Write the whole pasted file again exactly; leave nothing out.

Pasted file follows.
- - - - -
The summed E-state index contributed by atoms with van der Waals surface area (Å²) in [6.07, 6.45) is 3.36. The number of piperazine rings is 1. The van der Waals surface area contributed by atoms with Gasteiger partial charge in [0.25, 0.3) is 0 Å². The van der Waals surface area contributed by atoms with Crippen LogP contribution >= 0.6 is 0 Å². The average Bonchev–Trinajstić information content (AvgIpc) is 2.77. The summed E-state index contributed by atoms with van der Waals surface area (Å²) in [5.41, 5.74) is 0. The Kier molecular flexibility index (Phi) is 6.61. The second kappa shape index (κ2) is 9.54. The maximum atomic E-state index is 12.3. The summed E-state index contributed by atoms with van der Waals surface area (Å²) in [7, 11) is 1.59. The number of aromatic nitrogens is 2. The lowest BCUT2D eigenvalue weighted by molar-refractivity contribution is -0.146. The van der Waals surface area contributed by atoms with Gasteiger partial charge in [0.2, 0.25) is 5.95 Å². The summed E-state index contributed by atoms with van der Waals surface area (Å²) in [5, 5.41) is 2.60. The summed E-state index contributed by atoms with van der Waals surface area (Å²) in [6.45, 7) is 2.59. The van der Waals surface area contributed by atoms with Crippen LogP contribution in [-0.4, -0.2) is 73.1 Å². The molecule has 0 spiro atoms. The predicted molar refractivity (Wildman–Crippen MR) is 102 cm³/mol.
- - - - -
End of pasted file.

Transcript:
The summed E-state index contributed by atoms with van der Waals surface area (Å²) in [6.07, 6.45) is 3.36. The number of piperazine rings is 1. The van der Waals surface area contributed by atoms with Gasteiger partial charge in [0.25, 0.3) is 0 Å². The van der Waals surface area contributed by atoms with Crippen LogP contribution >= 0.6 is 0 Å². The average Bonchev–Trinajstić information content (AvgIpc) is 2.77. The summed E-state index contributed by atoms with van der Waals surface area (Å²) in [5.41, 5.74) is 0. The Kier molecular flexibility index (Phi) is 6.61. The second kappa shape index (κ2) is 9.54. The maximum atomic E-state index is 12.3. The summed E-state index contributed by atoms with van der Waals surface area (Å²) in [7, 11) is 1.59. The number of aromatic nitrogens is 2. The lowest BCUT2D eigenvalue weighted by molar-refractivity contribution is -0.146. The van der Waals surface area contributed by atoms with Gasteiger partial charge in [0.2, 0.25) is 5.95 Å². The summed E-state index contributed by atoms with van der Waals surface area (Å²) in [5, 5.41) is 2.60. The summed E-state index contributed by atoms with van der Waals surface area (Å²) in [6.45, 7) is 2.59. The van der Waals surface area contributed by atoms with Crippen LogP contribution in [-0.4, -0.2) is 73.1 Å². The molecule has 0 spiro atoms. The predicted molar refractivity (Wildman–Crippen MR) is 102 cm³/mol.